In the summer of 2012, Richard Bach's seaplane crashed after hitting power lines while attempting a landing near Seattle. Bach, author of one of the best-selling books of all-time, Jonathan Livingston Seagull, suffered extensive injuries and remained in a coma for a week. But Bach pulled through, showing remarkable strength and drive for a man in his mid-70s. And he more than recovered. He turned his near-death experience into an e-book single, Illusions II: The Adventures of a Reluctant Studet, which Amazon published on the third anniversary of the Kindle Single form. Illusions II already tops the Thin Reads best-seller list. Thin Reads caught up with Bach and conducted this e-mail interview, part of the Thin Reads series of interviews with noteworthy e-book singles authors.
Thin Reads: What led to your decision to write about your accident and recovery?
All my life, I've had nothing happen like this. Close calls - the flash of an airplane instantly in front of me, instantly gone, engine failures with nice places to land with no damage, a parachute that didn't open but the reserve opened fine. Never anything that threatened to kill me for weeks and then took months to recover. At first I thought it was an accident: I didn't see the wires, and in a few seconds the airplane was snatched, slammed into the ground upside down. But I kept asking...you're the pilot, you're responsible, why did you do it?
My life had been charmed, no long-term difficulties for me to heal. Somehow I learned that so long as we refuse to accept responsibility for any event, we're its victim. So I took responsibility for hitting the wires, and therefore became one who could repair the damage. How would I do it? How would I think, to make me the master of the "accident?" I would have loved to read that from others, but now I had an event that I could write myself, with none of my quirksome ways of thinking.
Thin Reads: Why did you choose the Kindle Single format?
Kindle Singles is publishing on skates. It prints like lightning; our book meets readers in hours. I've spent so many years waiting for publishers to consider whether they wanted to print a book of mine, making contracts, taking months to fit it into the Fall list or the Spring list, fitting it into an advertising plan. I'll take the fast lane, please.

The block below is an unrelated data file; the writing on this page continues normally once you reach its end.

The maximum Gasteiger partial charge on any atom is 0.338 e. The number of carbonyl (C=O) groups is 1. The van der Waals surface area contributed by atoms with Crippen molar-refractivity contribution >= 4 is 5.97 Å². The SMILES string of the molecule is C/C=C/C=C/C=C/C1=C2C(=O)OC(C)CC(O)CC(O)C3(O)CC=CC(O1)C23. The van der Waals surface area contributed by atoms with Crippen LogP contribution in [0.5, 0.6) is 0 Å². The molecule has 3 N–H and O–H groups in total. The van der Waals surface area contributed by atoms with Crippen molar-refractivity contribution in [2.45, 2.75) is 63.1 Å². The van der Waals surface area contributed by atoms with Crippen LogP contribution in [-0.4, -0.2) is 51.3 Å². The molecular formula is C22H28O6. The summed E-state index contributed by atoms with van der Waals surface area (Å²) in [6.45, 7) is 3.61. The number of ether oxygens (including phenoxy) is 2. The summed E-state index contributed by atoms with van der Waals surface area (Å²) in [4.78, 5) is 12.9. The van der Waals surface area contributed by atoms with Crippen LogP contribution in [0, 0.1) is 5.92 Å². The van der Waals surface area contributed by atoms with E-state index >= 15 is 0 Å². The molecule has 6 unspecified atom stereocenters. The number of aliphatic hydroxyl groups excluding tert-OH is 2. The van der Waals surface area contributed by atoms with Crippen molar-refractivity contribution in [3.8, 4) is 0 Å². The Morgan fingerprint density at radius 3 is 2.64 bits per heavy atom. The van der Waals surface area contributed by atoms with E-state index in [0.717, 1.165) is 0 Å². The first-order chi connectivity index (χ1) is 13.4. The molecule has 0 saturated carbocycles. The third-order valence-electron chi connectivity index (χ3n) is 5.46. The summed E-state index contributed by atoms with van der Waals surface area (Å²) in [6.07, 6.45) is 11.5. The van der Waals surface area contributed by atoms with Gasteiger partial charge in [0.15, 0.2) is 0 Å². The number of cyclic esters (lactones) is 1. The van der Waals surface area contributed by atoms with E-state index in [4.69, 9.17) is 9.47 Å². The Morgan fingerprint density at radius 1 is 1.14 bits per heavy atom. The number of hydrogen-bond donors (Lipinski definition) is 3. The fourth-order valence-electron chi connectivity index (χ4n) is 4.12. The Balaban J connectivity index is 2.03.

Thin Reads: It appears that you suffered significant injuries. How are you feeling today both physically and psychologically?
Significant injuries in other people's minds. Not in mine, somehow. They were tests, for me as a mortal to make well again. We have amazing gifts of healing within us. Physically, I can live a normal life again. Psychologically, I was frightened for a while by the sight of wires even when I planned not to fly through them. Flying airplanes is easy. Driving cars, just a few feet apart from other cars in the opposite lane, that filled me with dread. That's fading, slowly.
Thin Reads: What is it about flying an airplane that inspires such passion in you?
Same with anyone who's been flying for years and loves it still...we're part of a world we deeply love. Just as musicians feel about scores and melodies, dancers about the steps and flow of music, so we're one with the principle of flight, the magic of being aloft in the wind! Aerodynamics is mathematics for those who haven't learned to do calculus. In my case, too, for one who hasn't learned to add or multiply, at least the first time.
Thin Reads: From reading Illusions II, it's apparent that you feel an incredible bond with your airplane, almost as if it was a living thing. Can you explain those feelings?
I've owned 41 airplanes. A few of them would talk with me. This little seaplane, though, we've had long conversations in flight. There's a spirit in anything, I think, into which we weave our soul. Not many pilots talk about it, but they think about it in the quiet dark of a night flight. Puff didn't much care for me at first, but we flew thousands of miles together and somehow she got to talk a bit. She was frightened at first when we flew from coast to coast, but along the way she learned confidence. I wrote a book, Travels with Puff, has our flying and our conversations.
Thin Reads: What was it like the day you first climbed into your cockpit after your crash and flew?
Pretend you saw a lovely young friend laid out in the morgue, killed in a crash. You thought about her always after that, talked with her spirit, saw that the true soul of her, like our own, was untouched, no matter her body was cold and dead. Then pretend a year later you opened the hangar and there she was, bright and beautiful, alive again! That's how I felt. The friends who rebuilt her gave me quiet time with her and sure enough, I cried for the joy of seeing her again, no broken wings, no struts severed and bent, not dead but ready to fly! An hour later we were airborne once again. Do you have any idea how that felt? She didn't talk for half a dozen flights; she seemed to be just an airplane. But finally after a takeoff from a lake she said, "Hi." Nothing more for several flights, and then, bit by bit, she began to talk with me again. "Who are you? Are we OK? Will you hurt me?" She was different, as her spirit had told me: she had a mortal body again and she'd learn slowly that we could talk, just thoughts. Does that sound crazy? Yes. Is it true? Yes.
Thin Reads: What's the next piece of writing we can expect from you?
I have no idea. I hope I don't get killed again to write it.
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